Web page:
Saturday at Canadian Music Week: Brendan Canning and Television

It was the most beautiful day of the year so far; the sun was still shining when I arrived to see Brendan Canning. His set was cool! It was the first time this trio played together and so there were some new voices playing with Canning’s old familiar one. He mostly stuck to the acoustic guitar, accompanied by electric guitar and an assortment of mini-percussion instruments. They left the drum kit behind this time.

After a few songs that drifted toward folk, there was a beautiful song I didn’t recognize that had the washed-out guitars and echoey atmosphere I know and love so much. Canning promptly switched directions again. “This one’s going to use less tremolo and phase, because, I know, the last one was pushing it.” His attitude was oddly apologetic. I, for one, was excited to see him play. They finished the set with a song that sounded like a Grateful Dead tune, with temporary lyrics read from a scrap of paper. There is something really satisfying to me about seeing material take shape before the eyes and ears. “Now that wasn’t so bad,” Canning apologized again. “That’s it, we’re done.”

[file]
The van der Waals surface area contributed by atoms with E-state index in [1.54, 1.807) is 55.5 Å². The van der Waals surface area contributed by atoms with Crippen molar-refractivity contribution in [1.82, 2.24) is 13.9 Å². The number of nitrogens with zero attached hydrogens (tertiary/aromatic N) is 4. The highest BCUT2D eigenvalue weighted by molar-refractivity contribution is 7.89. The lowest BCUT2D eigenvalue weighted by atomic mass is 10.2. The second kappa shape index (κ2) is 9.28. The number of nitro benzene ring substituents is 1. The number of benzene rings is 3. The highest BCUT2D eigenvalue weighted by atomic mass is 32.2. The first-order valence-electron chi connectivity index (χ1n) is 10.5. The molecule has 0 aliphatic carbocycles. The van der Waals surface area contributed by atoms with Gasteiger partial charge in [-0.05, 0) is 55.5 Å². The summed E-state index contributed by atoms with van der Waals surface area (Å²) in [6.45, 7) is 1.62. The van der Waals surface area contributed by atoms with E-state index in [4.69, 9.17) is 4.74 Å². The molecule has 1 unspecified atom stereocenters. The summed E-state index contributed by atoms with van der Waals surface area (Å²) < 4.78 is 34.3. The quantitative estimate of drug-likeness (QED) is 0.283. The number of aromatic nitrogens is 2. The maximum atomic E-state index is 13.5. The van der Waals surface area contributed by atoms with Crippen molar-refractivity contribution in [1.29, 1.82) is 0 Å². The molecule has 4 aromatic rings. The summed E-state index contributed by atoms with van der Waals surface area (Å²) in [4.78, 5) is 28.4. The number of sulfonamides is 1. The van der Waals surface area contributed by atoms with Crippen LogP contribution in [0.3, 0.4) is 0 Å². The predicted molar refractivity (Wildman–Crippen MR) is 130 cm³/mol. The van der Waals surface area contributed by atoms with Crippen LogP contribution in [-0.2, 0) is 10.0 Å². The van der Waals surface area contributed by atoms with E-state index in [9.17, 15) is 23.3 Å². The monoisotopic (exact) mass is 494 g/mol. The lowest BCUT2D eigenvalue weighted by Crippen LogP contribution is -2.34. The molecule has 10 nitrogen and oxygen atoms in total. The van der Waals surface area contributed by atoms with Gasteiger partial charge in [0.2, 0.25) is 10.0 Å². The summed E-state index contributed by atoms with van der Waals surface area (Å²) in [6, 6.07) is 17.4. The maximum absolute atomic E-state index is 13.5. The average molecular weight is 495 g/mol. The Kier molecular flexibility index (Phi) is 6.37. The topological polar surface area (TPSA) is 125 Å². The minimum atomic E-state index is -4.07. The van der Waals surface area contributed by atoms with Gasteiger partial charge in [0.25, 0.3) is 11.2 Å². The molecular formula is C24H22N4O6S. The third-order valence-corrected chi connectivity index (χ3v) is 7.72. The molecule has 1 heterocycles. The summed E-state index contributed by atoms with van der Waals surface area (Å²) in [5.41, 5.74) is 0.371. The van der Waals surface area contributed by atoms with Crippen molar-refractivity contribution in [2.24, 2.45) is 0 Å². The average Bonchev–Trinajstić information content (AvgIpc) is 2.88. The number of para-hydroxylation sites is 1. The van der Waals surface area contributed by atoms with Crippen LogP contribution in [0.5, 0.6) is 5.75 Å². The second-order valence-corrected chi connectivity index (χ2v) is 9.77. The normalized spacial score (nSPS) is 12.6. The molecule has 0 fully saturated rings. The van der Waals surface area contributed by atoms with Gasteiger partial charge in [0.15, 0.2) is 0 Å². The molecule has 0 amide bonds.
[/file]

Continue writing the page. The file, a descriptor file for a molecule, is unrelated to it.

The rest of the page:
Television took the stage next. Opening with “1880 Or So” from their 1992 self-titled, they clamoured about for a little while. It took a while for the vocals to come in but, once they did, it struck me that I was seeing a really important band. Their signature sound was still intact, and their songs sounded like they could have been written yesterday.

As an avid hater of guitar solos, I am surprised that I loved the show so thoroughly. This set was all about the guitar, each song being stretched out with long instrumental jams. Tom Verlaine bends his notes so that his instrument is a violin in one song and a sitar in the next. Hearing “Marquee Moon” live was so fulfilling! That guitar riff is among the best out there. When Verlaine said “We’re trying to think of songs we stopped doing. I think it might be fun to do them again”, I didn’t possibly believe they would play “I’m Gonna Find You”. They played the rare gem and it was a complete stunner!

This is was far from the cheap reunion show a small part of me feared. Television played a set of what sounded like entirely fresh and relevant material. I left knowing that I made a few good choices this Canadian Music Week.

Advertisements
Hilary Johnston
Hilary Johnston is a writer, event manager and musician from Toronto.
Hilary Johnston